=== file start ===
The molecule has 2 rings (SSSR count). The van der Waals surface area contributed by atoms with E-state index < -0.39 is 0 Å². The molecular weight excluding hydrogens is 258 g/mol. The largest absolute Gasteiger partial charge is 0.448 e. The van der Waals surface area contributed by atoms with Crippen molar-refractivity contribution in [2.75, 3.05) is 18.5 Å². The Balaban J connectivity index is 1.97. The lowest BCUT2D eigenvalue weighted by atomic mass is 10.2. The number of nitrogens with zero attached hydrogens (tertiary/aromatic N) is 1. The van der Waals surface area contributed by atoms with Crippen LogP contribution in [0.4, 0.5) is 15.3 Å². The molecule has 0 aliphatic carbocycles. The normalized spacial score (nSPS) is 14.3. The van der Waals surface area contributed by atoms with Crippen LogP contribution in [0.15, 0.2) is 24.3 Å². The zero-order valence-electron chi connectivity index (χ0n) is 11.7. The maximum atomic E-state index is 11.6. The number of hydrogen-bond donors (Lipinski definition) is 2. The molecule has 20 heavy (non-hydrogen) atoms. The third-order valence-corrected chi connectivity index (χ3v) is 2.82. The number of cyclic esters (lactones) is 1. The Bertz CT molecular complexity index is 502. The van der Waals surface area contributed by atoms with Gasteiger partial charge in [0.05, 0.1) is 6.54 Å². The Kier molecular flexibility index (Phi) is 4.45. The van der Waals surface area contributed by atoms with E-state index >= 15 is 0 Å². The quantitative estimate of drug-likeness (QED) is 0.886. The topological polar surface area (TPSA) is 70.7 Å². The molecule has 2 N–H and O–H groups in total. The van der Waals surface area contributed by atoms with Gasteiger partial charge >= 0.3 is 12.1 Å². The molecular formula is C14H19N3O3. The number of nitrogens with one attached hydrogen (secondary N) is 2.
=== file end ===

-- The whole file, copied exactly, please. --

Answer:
The molecule has 2 rings (SSSR count). The van der Waals surface area contributed by atoms with E-state index < -0.39 is 0 Å². The molecular weight excluding hydrogens is 258 g/mol. The largest absolute Gasteiger partial charge is 0.448 e. The van der Waals surface area contributed by atoms with Crippen molar-refractivity contribution in [2.75, 3.05) is 18.5 Å². The Balaban J connectivity index is 1.97. The lowest BCUT2D eigenvalue weighted by atomic mass is 10.2. The number of nitrogens with zero attached hydrogens (tertiary/aromatic N) is 1. The van der Waals surface area contributed by atoms with Crippen LogP contribution in [0.4, 0.5) is 15.3 Å². The molecule has 0 aliphatic carbocycles. The normalized spacial score (nSPS) is 14.3. The van der Waals surface area contributed by atoms with Crippen LogP contribution in [0.15, 0.2) is 24.3 Å². The zero-order valence-electron chi connectivity index (χ0n) is 11.7. The maximum atomic E-state index is 11.6. The number of hydrogen-bond donors (Lipinski definition) is 2. The molecule has 20 heavy (non-hydrogen) atoms. The third-order valence-corrected chi connectivity index (χ3v) is 2.82. The number of cyclic esters (lactones) is 1. The Bertz CT molecular complexity index is 502. The van der Waals surface area contributed by atoms with Gasteiger partial charge in [0.05, 0.1) is 6.54 Å². The Kier molecular flexibility index (Phi) is 4.45. The van der Waals surface area contributed by atoms with E-state index >= 15 is 0 Å². The quantitative estimate of drug-likeness (QED) is 0.886. The topological polar surface area (TPSA) is 70.7 Å². The molecule has 2 N–H and O–H groups in total. The van der Waals surface area contributed by atoms with Gasteiger partial charge >= 0.3 is 12.1 Å². The molecular formula is C14H19N3O3. The number of nitrogens with one attached hydrogen (secondary N) is 2.